server: https://acme-staging-v02.api.letsencrypt.org/directory
   privateKeySecretRef:
     # if not existing, it will register a new account and stores it
     name: example-issuer-account-key
   solvers:
     - http01:
         # The ingressClass used to create the necessary ingress routes
         ingress:
           class: traefik

Next, you’ll need a Kubernetes Ingress resource to define the domain for TLS we want to attach.

apiVersion: networking.k8s.io/v1
kind: Ingress
metadata:
 name: whoami
 namespace: whoami
 annotations:
   cert-manager.io/issuer: "le-example-http"
spec:
 tls:
   - hosts:
       - whoami.example.com
     secretName: tls-whoami-ingress-http
 rules:
   - host: whoami.example.com
     http:
       paths:
         - path: /
           pathType: Prefix
           backend:
             service:
               name: whoami
               port:
                 name: web

cert-manager automatically creates a new Certificate resource for the specified domain with the given secretName, provisions a CertificateRequest to request a signed certificate from one of the configured issuers, and stores the certificate and private key with the same name as the secret. The annotation cert-manager.io/issuer requires the name of the previously created Issuer and enables the resource to be managed by cert-manager.

Once the secret has been created, Traefik Proxy will fetch the certificate and private key and will serve it when the requested domain is called. Alternatively, you can also deploy a ClusterIssuer resource, which is accessible across all namespaces and referenced by the annotation cert-manager.io/cluster-issuer.

Note: cert-manager will not clean up certificates on its own, so they can be easily re-attached even if someone makes changes to the given Ingress object. If there is already an existing and valid certificate in place, it will be re-used.

DNS challenge

In some cases, you are not able to use the HTTP challenge (usually when your service is only internally available) and have to fall back to a DNS challenge. All you need to have in place is a registered DNS domain that can be resolved from the internet.

Unfortunately, cert-manager only supports a small range of DNS providers natively or dynamic DNS via RFC2136. Luckily there is the option to extend this with custom webhook solvers, so make sure to check out existing projects before implementing your own.

Implementing the challenge

The process looks almost the same as with the HTTP challenge. Instead of specifying the HTTP challenge, you need to set up the Issuer for using the DNS challenge. cert-manager will take care of creating the necessary validation records in the respected DNS zone.

apiVersion: v1
kind: Secret
metadata:
 name: cloudflare-api-token-secret
type: Opaque
stringData:
 api-token: <API Token>
---
apiVersion: cert-manager.io/v1
kind: Issuer
metadata:
 name: le-example-dns
 namespace: whoami
spec:
 acme:
   email: user@example.com
   # We use the staging server here for testing to avoid hitting
   server: https://acme-staging-v02.api.letsencrypt.org/directory
   privateKeySecretRef:
     # if not existing, it will register a new account and stores it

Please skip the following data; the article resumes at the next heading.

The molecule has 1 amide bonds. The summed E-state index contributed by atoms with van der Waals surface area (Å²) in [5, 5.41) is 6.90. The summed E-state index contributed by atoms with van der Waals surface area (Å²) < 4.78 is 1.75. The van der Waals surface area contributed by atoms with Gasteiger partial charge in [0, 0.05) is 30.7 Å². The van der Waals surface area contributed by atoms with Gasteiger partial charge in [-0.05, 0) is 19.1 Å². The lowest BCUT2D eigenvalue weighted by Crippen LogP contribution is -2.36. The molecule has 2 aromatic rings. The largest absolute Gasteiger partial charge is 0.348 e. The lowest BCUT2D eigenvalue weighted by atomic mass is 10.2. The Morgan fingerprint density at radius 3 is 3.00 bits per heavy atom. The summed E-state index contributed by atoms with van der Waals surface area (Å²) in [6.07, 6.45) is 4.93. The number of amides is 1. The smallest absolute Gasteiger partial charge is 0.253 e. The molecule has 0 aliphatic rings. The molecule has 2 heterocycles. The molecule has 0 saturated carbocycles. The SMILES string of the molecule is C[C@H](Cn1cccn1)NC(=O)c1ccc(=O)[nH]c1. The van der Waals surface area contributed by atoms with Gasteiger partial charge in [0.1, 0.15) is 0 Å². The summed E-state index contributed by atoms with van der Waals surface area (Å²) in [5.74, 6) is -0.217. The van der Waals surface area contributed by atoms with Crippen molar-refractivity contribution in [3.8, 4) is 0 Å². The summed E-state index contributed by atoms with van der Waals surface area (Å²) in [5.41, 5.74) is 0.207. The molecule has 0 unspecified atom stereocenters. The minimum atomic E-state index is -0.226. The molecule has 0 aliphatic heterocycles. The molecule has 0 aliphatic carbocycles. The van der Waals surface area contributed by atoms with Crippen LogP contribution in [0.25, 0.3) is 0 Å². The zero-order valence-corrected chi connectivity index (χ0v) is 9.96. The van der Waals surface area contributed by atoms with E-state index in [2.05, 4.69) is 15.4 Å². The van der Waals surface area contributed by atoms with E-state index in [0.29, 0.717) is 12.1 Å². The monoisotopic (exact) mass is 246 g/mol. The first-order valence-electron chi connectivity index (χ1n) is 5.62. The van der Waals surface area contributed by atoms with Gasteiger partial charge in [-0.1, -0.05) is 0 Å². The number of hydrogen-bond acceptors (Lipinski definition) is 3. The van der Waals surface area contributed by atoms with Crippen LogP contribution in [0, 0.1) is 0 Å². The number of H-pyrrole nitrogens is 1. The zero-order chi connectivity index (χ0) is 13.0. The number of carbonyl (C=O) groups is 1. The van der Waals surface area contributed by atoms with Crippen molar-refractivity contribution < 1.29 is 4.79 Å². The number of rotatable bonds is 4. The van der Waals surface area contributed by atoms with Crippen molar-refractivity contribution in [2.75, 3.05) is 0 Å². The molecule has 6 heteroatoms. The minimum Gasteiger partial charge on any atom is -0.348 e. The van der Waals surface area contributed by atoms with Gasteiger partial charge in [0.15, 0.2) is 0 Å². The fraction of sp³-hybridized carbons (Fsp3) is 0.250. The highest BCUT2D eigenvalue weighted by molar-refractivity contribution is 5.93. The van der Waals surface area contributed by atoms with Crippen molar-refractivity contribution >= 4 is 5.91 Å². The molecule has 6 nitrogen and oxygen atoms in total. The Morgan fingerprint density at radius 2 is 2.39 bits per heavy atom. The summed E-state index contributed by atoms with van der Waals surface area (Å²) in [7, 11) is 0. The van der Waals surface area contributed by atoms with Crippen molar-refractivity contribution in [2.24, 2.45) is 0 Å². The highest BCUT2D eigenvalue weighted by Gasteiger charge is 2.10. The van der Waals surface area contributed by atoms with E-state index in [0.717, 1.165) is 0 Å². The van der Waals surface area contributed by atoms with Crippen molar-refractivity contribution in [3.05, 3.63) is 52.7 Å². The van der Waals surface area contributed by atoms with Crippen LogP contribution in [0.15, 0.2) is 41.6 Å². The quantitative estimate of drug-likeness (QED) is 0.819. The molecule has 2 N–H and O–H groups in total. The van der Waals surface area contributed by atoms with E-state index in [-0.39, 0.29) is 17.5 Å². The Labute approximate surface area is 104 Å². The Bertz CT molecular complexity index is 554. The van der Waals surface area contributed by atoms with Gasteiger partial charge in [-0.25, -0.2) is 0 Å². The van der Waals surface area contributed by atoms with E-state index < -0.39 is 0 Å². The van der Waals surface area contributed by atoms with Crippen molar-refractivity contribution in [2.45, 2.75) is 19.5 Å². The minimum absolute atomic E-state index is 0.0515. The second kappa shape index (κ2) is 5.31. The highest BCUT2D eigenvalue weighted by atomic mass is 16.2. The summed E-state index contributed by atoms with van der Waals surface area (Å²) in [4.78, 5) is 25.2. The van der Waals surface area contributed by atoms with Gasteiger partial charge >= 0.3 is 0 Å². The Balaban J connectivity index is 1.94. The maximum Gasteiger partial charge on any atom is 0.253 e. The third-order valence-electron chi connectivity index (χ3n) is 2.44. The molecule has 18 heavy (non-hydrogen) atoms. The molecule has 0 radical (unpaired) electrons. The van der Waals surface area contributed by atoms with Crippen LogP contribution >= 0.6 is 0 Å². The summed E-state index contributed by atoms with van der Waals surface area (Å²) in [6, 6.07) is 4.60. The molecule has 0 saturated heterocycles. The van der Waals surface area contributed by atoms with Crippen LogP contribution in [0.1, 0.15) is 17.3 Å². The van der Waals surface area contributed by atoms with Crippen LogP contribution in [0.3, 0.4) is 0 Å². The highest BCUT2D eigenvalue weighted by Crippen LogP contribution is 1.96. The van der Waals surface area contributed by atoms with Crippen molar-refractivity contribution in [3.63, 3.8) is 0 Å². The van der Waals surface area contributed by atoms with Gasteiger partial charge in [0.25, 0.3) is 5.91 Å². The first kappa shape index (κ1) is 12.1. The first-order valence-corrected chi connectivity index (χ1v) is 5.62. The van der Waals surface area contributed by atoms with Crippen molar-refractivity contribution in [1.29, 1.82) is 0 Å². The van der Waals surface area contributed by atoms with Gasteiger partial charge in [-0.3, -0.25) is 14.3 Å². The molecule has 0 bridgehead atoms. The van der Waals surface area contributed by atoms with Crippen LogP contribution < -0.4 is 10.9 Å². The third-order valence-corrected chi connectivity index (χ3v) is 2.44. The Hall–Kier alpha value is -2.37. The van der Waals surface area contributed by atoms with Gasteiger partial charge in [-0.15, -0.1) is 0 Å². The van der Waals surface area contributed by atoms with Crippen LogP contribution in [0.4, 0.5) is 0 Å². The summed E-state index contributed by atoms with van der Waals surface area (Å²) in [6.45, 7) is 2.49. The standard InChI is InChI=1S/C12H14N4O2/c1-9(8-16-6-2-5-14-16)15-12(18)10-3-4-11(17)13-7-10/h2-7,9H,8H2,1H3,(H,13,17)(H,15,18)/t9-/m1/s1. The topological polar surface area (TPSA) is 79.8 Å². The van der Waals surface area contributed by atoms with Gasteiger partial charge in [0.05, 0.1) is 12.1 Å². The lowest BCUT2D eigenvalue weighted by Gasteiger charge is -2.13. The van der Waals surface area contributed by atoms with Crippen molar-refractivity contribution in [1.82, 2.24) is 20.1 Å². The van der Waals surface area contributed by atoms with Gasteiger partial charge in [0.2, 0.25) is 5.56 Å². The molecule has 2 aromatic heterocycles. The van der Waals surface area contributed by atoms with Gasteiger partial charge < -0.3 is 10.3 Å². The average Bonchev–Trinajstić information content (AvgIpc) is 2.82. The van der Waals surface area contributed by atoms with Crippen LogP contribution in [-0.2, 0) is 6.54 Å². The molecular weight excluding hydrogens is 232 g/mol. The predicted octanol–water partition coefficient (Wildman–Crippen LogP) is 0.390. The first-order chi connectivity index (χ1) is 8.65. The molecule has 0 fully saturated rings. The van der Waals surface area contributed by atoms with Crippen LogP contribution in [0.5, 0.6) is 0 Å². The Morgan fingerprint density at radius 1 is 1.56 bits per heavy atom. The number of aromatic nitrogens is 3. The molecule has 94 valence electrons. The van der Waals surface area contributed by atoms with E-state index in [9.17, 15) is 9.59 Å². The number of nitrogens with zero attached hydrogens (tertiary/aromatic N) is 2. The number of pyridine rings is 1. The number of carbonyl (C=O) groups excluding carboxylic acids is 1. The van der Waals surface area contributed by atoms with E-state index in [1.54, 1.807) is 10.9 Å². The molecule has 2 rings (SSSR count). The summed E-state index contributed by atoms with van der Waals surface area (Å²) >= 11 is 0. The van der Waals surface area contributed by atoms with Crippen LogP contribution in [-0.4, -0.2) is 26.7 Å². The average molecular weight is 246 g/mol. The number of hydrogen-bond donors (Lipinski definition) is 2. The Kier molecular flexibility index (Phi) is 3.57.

name: example-issuer-account-key
   solvers:
     - dns01:
         cloudflare:
           apiTokenSecretRef:
             name: cloudflare-api-token-secret
             key: api-token

---
apiVersion: networking.k8s.io/v1
kind: Ingress
metadata:
 name: whoami
 namespace: whoami
 annotations:
   cert-manager.io/issuer: "le-example-dns"
spec:
 tls:
   - hosts:
       - whoami.example.com
     secretName: tls-whoami-ingress-dns
 rules:
   - host: whoami.example.com
     http:
       paths:
         - path: /
           pathType: Prefix
           backend:
             service:
               name: whoami
               port:
                 name: web

Troubleshooting

All cert--manager resources provide handy status and event information. It helps you understand problems and verify everything is working as expected.

$ kubectl -n whoami get issuer -o wide
NAME              READY   STATUS
le-example-http   True    The ACME account was registered with the ACME server

$ kubectl -n whoami get certificateRequest -o wide
NAME                            APPROVED   DENIED   READY   ISSUER            STATUS
tls-whoami-ingress-http-fdw2x   True                True    le-example-http   Certificate fetched from issuer successfully

$ kubectl -n whoami get certificates
NAME                      READY   SECRET                    ISSUER            STATUS
tls-whoami-ingress-http   True    tls-whoami-ingress-http   le-example-http   Certificate is up to date and has not expired

$ kubectl -n whoami describe secret tls-whoami-ingress-http
Annotations:  cert-manager.io/alt-names: whoami.example.com
             cert-manager.io/certificate-name: tls-whoami-ingress-http
             cert-manager.io/common-name: whoami.example.com
             cert-manager.io/issuer-name: le-example-http

Type:  kubernetes.io/tls

Data
====
tls.crt:  2449 bytes
tls.key:  1679 bytes

Summary

This blog post just scratched the surface on the possibilities of cert-manager in conjunction with Let’s Encrypt. It already helps users to automate enrolling our application with publicly valid certificates for HTTPS while keeping it up to date.

Today, cert-manager is the almost perfect solution in Kubernetes for dealing with any kind of work with certificates. It is even possible to create your own simple private PKI without the need to deal with any CLI tools for automation.

I’d also recommend you explore more advanced features and use cases, like securing your pod-to-pod communication by leveraging the CSI driver for mTLS or the CSI SPIFFE driver.

Did you know that Traefik Proxy 3.0 Beta 1 added native support for SPIFFE? Check out the latest beta version of Traefik Proxy, play around with the new features and capabilities, and don’t forget to share your feedback!